1. Interesting comparison of two SUVs of two different sizes. It is of no surprise the qashqai had more space.

  2. I test drove mazda when it first came out, too expensive for a top of the range model. Got a Qashqai TL diesel, annoying stop start engine, at least I can turn if off. Overall happy with the car. Just annoying problem now and then when the car starts revving too high while driving, I suspect its a transmission problem, any answers on that one please Nissan Australia would be good,, its happened 3 times over 2 years now. At least Nissan offer extra warranty after the 3 years or 100 kilometres warranty expires, Mazda don’t.
    I live out of town, get 4.3 litres per hundred kilometres out of a tank of diesel. Engine could be at least 2 litres for hilly conditions I drive in, at least the torque and nm are good.
    I suppose most cars live in suburbs. Tyres on car from new were too noisy, only got 40,000 kms out of them. At least Nissan has cheap capped price servicing. Roadside assist is free for first three years. Mazda make you buy roadside assist .
    I can use siri on my phone to call someone via bluetooth through the car phone system .
    Front seats are very comfortable, heated are good on cool mornings. LED headlights would be the best lights I have had on a car, especially with high beam assist.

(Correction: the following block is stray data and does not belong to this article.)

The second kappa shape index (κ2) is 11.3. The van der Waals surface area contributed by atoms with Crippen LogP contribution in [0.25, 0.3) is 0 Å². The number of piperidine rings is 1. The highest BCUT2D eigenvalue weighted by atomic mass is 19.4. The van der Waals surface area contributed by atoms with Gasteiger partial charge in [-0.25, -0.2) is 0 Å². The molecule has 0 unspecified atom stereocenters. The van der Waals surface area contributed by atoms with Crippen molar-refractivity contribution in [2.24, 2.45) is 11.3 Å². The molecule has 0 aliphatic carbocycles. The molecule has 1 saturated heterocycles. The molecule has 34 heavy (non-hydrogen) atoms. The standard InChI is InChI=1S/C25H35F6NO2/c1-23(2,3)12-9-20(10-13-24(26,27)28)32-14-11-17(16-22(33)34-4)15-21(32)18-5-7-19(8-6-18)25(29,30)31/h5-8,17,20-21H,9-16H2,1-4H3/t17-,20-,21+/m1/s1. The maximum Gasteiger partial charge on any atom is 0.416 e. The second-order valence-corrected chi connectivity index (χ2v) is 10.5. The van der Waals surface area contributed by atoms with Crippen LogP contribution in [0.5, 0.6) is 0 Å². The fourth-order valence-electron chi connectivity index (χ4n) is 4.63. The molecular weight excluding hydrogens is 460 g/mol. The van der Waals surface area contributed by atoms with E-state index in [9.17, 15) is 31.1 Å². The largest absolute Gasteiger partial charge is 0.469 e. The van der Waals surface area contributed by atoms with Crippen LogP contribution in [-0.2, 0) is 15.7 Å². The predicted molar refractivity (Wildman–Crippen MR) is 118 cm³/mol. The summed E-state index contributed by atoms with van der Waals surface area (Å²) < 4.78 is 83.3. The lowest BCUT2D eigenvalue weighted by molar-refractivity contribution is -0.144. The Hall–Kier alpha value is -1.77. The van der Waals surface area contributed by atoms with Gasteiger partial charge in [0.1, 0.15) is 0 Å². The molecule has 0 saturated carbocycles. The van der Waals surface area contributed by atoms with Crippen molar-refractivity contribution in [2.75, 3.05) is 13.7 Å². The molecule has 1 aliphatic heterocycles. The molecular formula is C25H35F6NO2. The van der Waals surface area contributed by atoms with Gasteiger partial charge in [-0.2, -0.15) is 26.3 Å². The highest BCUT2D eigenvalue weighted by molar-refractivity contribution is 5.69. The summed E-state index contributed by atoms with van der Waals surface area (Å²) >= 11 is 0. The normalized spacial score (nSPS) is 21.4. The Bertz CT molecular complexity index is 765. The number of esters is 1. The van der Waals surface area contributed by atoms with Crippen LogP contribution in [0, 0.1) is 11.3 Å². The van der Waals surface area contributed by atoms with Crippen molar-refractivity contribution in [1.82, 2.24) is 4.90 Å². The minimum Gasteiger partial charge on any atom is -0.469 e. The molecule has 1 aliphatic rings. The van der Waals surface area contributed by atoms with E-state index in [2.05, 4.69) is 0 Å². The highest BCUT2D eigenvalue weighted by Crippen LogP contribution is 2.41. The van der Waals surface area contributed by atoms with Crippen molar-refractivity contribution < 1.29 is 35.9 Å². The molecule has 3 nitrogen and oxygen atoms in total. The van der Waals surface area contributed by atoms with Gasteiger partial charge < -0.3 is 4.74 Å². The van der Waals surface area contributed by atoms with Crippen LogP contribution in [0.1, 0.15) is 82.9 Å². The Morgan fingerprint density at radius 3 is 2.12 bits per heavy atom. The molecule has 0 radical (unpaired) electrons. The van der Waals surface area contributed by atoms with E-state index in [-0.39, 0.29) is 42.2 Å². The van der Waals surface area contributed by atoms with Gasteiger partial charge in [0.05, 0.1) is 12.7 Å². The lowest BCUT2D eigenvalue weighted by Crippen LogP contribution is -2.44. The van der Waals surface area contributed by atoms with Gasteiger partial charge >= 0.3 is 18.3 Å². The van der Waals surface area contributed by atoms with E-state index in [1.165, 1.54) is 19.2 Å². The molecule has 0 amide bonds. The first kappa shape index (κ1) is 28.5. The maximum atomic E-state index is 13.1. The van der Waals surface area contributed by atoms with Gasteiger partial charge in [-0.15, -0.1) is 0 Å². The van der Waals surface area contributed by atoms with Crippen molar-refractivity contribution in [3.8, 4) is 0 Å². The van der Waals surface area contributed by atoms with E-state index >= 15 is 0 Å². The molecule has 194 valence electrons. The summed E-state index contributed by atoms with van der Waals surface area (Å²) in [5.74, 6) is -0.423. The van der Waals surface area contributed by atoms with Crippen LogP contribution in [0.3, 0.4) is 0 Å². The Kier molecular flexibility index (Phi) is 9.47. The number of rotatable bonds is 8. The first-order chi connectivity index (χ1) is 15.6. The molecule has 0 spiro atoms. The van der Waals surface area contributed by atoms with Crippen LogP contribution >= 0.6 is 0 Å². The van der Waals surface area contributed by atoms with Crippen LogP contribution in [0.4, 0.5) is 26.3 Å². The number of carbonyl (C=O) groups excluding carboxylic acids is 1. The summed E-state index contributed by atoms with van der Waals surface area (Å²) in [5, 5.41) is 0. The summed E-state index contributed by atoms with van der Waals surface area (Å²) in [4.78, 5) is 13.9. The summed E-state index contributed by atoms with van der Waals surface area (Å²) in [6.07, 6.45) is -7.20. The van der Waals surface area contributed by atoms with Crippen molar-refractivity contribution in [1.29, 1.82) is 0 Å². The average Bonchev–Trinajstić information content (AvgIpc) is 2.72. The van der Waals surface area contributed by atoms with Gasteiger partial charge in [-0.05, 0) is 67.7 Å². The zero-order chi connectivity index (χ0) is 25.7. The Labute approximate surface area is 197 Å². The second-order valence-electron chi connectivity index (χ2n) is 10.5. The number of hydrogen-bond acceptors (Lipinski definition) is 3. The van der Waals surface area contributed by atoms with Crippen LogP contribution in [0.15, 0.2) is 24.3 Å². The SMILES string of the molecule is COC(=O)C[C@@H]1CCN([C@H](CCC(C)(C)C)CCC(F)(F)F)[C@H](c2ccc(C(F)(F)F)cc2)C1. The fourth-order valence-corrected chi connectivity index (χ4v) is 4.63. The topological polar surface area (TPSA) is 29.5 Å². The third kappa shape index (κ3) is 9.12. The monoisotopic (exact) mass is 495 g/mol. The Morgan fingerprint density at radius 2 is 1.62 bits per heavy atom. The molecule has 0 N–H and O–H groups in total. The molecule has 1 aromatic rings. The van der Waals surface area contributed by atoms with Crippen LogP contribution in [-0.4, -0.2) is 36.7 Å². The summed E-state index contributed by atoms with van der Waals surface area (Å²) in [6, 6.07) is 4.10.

Pity Australian Qashqai never got AEB like overseas models.
    Pity no appleplay.
    Otherwise its a good car.

  3. The CX3 is way to small, a shame as it kicks goals everywhere else. The QQ is a non starter for me due to its JATCO CVT and high wear eurobrakes.

  4. As an early XTrail adopter looking to downsize, the drivetrain in the Qasqui is a bit of a disappointment in an otherwise handy little car. Some more torque, nice standard auto and even AWD and it would be a peach.

  5. If you want it for 2 people, probably OK, but the CX3 is just too small to have any practical use. While I didn’t try it, the back seat looks like it would be a cram for even a couple of baby seats, let alone teenagers. And boot size – just no comparison. Most people who will buy this sort of car won’t take any notice of whether it has a CVT or a proper (?proper has a clutch) 6 speed auto.